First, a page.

Podcast 19: Enjoy the Fun of Failure, an Interview with TV Anchor Dan Harris, and Plane-Ticket Pain.

It’s Wednesday — time for the next installment of  “Happier with Gretchen Rubin.

First, a quick digression: do you try to say “Rabbit, rabbit,” on the first day of the month? I do, and today I remembered. Yay.

Thanks again to everyone who contacted us with a comment for our next episode, the Very Special Episode where we’ll feature our listeners. It has been so fun to pull this episode together. Stay tuned for next week.

This week…

Update: I report on my encounter with the Dalai Lama.

Try This at Home: Enjoy the fun of failure. That’s right, the fun. Send us your stories!

Interview: Dan Harris. Dan is an ABC News correspondent, an anchor for Nightline, and co-anchor for the weekend edition of Good Morning America — and the author of 10% Happier: How I Tamed the Voice in My Head, Reduced Stress Without Losing My Edge, and Found Self-Help That Actually Works–A True Story. (I love that title.) In this interview, we discuss how did he tame the voice in his head.

To see the on-air panic attack that Dan describes, view it here. To see the scene from the movie Broadcast News that Elizabeth mentions, view it here (the sweating part starts at 4:10).

Elizabeth’s Demerit: Elizabeth procrastinates about buying plane tickets for the family trip to Kansas City. (Maybe it’s a family thing; I also hate to buy plane tickets.)

Gretchen’s Gold Star: I love the strange, brilliant book, A  Pattern Language: Towns, Building, Construction. Child caves! Half-hidden garden! Cascade of roofs! And, my favorite, Secret place.

As always, thanks to our terrific sponsors. Visit Framebridge.com — a terrific way to get your art and photos framed, in a super easy and affordable way. Use the code HAPPIER at checkout to get 20% off your first Framebridge order.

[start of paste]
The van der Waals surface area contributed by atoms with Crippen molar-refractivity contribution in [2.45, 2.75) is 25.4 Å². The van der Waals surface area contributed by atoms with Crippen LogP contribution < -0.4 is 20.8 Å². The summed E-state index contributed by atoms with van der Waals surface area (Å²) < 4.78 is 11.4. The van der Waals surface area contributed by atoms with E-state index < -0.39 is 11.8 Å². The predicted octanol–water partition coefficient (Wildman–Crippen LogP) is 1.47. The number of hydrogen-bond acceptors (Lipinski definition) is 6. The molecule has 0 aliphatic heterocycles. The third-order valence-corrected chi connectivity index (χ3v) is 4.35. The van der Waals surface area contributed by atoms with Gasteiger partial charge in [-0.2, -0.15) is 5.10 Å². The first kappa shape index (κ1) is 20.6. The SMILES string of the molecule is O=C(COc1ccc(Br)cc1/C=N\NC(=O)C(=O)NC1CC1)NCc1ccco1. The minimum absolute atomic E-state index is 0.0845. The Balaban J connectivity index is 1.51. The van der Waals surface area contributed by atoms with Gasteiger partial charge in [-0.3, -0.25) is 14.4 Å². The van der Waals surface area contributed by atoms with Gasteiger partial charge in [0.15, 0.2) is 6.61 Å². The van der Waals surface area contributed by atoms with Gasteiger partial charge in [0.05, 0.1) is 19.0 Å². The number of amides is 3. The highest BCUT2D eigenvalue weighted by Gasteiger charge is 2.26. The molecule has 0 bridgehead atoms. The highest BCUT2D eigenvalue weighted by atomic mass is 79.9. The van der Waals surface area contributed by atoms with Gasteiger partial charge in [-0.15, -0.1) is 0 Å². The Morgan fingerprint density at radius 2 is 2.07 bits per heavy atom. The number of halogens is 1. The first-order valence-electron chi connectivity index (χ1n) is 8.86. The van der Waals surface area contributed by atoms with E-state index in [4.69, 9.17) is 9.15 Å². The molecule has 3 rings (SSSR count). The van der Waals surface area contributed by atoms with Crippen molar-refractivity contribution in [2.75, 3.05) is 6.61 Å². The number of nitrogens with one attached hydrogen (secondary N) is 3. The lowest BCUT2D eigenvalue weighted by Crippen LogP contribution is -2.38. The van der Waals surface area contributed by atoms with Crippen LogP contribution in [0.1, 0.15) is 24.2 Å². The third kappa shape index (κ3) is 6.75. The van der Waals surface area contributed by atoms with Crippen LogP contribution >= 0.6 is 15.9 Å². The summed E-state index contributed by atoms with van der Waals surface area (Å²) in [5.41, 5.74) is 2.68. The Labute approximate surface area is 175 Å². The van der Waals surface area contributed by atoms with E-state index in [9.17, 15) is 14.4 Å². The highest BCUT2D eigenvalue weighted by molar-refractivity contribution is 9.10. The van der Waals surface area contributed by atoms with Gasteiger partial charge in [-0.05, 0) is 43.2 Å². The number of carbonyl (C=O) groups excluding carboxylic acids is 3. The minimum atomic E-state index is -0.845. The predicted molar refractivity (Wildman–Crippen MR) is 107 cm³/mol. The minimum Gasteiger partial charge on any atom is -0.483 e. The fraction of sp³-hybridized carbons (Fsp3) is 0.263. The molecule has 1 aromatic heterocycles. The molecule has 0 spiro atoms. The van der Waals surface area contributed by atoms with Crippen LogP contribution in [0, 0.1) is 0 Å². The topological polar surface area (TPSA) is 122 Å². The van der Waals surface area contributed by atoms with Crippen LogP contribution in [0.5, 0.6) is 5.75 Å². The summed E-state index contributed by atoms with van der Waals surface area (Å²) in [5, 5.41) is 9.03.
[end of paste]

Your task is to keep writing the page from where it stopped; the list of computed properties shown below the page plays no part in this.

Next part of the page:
Also check out Little Passports, www.littlepassports.com/happier. Keep your kids busy this summer with this award-winning subscription for kids — they get a monthly package in the mail that highlights a new global destination. To save 40% on your first month’s subscription, enter the promo code HAPPY.

We’d love to hear from you: have you ever enjoyed the fun of failure, — and if so, how?

Comment below. Email: podcast@gretchenrubin.com. Twitter: @gretchenrubin and @elizabethcraft. Call: 744-277-9336. Here’s the Facebook Page.

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Want to know what to expect from other episodes of the podcast, when you listen toHappier with Gretchen Rubin?” We talk about how to build happier habits into everyday life, as we draw from cutting-edge science, ancient wisdom, lessons from pop culture—and our own experiences (and mistakes).  We’re sisters, so we don’t let each other get away with much!

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Revealed! Book Club Choices for July 2015.

Before I get to the fun of recommending some good books for July, here’s a quick bit of self-promotion: I was very happy to be included in Mashable’s 25 Must-Read Books to Dive into This Summer. Better Than Before is in really terrific company, so it was exciting to be part of the list.

Most of us have habits that we want to make or break, and Better Than Before explains how to do that. Really! Excerpt here. Audio clip here. Discussion guides here.

Now enough about me and my book (!) — on to the fun part. Three terrific books.